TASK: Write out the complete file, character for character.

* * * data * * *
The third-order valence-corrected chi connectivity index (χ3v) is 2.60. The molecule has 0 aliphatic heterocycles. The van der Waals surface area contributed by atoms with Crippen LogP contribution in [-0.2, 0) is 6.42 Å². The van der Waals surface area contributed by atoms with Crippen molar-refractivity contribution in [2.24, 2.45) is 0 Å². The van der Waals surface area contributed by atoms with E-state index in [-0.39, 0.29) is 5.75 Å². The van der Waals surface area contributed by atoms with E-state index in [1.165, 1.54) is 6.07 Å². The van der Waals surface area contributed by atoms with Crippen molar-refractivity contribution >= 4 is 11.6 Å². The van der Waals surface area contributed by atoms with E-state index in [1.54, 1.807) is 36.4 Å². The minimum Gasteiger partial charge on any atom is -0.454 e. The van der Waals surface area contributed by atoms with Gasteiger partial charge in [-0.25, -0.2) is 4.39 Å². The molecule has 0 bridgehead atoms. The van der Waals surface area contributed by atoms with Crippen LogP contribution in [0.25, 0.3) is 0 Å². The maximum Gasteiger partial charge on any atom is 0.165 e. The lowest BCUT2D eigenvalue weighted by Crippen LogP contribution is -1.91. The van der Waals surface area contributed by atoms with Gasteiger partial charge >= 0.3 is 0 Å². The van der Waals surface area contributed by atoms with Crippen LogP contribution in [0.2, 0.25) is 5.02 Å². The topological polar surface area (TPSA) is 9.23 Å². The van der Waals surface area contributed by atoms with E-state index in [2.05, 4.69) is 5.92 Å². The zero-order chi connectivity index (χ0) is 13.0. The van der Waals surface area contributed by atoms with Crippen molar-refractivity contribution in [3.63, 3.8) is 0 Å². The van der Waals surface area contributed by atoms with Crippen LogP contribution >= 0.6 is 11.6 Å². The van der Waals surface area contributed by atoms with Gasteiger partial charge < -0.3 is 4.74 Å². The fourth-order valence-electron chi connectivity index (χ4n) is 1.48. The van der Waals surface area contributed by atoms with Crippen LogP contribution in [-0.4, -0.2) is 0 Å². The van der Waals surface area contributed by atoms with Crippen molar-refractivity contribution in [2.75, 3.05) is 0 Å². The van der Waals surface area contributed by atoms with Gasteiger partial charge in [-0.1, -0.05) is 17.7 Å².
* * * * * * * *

The third-order valence-corrected chi connectivity index (χ3v) is 2.60. The molecule has 0 aliphatic heterocycles. The van der Waals surface area contributed by atoms with Crippen LogP contribution in [-0.2, 0) is 6.42 Å². The van der Waals surface area contributed by atoms with Crippen molar-refractivity contribution in [2.24, 2.45) is 0 Å². The van der Waals surface area contributed by atoms with E-state index in [-0.39, 0.29) is 5.75 Å². The van der Waals surface area contributed by atoms with E-state index in [1.165, 1.54) is 6.07 Å². The van der Waals surface area contributed by atoms with Crippen molar-refractivity contribution >= 4 is 11.6 Å². The van der Waals surface area contributed by atoms with E-state index in [1.54, 1.807) is 36.4 Å². The minimum Gasteiger partial charge on any atom is -0.454 e. The van der Waals surface area contributed by atoms with Gasteiger partial charge in [-0.25, -0.2) is 4.39 Å². The molecule has 0 bridgehead atoms. The van der Waals surface area contributed by atoms with Crippen LogP contribution in [0.25, 0.3) is 0 Å². The maximum Gasteiger partial charge on any atom is 0.165 e. The lowest BCUT2D eigenvalue weighted by Crippen LogP contribution is -1.91. The van der Waals surface area contributed by atoms with Gasteiger partial charge >= 0.3 is 0 Å². The van der Waals surface area contributed by atoms with Crippen LogP contribution in [0.2, 0.25) is 5.02 Å². The topological polar surface area (TPSA) is 9.23 Å². The van der Waals surface area contributed by atoms with E-state index in [2.05, 4.69) is 5.92 Å². The zero-order chi connectivity index (χ0) is 13.0. The van der Waals surface area contributed by atoms with Crippen molar-refractivity contribution in [3.63, 3.8) is 0 Å². The van der Waals surface area contributed by atoms with Crippen LogP contribution >= 0.6 is 11.6 Å². The van der Waals surface area contributed by atoms with Gasteiger partial charge < -0.3 is 4.74 Å². The fourth-order valence-electron chi connectivity index (χ4n) is 1.48. The van der Waals surface area contributed by atoms with Crippen LogP contribution in [-0.4, -0.2) is 0 Å². The van der Waals surface area contributed by atoms with Crippen molar-refractivity contribution in [2.75, 3.05) is 0 Å². The van der Waals surface area contributed by atoms with Gasteiger partial charge in [-0.1, -0.05) is 17.7 Å².